American Bitterns are more often heard than seen. They live in the cattails and bulrushes of fresh and saltwater marshes. They move in what has been called an agonizingly slow beat. When frightened they freeze with their bill pointing straight up to the sky. Their streaked neck and chest makes them blend in with the grass and sedges. They will even sway like grasses in the breeze.
The American Bittern is a stocky heron. It stands about two feet tall. Its back is smudgy brown and it has brown streaking from the chin to the chest. The eye is yellow as are the legs and feet. It has a straight, stout beak that tapers to a point.
They are patient, stand-and-wait hunters. They stand motionless, then strike the prey with their beaks. Their diet is described as anything they can catch, including fish, frogs, and insects.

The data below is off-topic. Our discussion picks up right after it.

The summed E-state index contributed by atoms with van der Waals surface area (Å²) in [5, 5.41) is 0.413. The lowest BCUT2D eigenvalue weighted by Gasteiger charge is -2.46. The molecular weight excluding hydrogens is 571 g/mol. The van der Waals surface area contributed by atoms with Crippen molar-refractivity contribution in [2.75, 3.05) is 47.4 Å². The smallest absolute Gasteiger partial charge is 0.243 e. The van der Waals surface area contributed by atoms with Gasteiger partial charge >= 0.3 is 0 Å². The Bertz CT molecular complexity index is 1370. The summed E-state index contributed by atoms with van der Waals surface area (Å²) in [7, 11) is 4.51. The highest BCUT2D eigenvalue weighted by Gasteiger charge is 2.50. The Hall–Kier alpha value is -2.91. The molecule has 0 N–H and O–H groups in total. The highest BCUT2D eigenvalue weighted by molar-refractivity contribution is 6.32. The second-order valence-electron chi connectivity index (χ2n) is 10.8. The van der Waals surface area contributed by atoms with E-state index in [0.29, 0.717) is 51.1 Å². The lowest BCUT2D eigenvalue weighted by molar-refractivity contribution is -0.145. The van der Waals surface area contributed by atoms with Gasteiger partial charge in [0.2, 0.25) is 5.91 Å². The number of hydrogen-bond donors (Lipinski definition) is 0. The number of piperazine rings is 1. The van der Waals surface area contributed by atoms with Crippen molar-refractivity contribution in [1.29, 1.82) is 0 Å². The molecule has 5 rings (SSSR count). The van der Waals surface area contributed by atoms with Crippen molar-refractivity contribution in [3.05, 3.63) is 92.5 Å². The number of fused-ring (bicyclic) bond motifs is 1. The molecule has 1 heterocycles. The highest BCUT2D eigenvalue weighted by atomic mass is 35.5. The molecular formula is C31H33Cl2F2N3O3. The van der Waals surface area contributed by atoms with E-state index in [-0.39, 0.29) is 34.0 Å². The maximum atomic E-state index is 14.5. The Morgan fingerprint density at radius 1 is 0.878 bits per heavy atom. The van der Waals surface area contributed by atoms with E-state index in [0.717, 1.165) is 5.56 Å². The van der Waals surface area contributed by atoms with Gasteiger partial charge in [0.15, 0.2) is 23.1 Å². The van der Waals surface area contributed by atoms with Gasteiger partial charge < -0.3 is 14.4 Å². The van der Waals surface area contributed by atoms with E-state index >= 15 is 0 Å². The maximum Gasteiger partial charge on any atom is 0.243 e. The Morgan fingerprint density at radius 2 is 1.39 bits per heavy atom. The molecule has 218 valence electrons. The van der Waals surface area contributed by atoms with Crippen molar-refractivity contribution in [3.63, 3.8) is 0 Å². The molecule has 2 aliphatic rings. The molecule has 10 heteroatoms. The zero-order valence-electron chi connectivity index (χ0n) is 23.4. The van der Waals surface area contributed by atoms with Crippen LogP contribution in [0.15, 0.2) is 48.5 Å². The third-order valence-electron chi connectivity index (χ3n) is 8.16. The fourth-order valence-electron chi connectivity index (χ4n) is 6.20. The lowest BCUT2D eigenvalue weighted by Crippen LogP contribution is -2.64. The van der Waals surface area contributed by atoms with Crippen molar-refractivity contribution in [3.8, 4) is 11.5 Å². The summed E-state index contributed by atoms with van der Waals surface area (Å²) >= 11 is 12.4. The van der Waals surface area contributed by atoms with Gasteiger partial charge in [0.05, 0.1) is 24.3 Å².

Bitterns inland come to the coast for the winter or head farther south. In early spring all return to their nesting grounds and for a short while exchange their elusive ways for elaborate courtship flights and displays. The male booms like a grouse and fans white ruffs on the back and shoulders. The male booms throughout the day and can be heard a half-mile away. This is achieved, much like adolescent boys, by gulping air then forcing it out through an extended esophagus. At night, their deep, pounding calls can be heard among the frogs. They also emit nasal squawks in flight.
A female lays and incubates four to five eggs in a nest, hidden above the water-line, which has a separate entrance and exit. Other names for the American Bittern include bog bull, flying fox, look-up, stake bird, and water-belcher.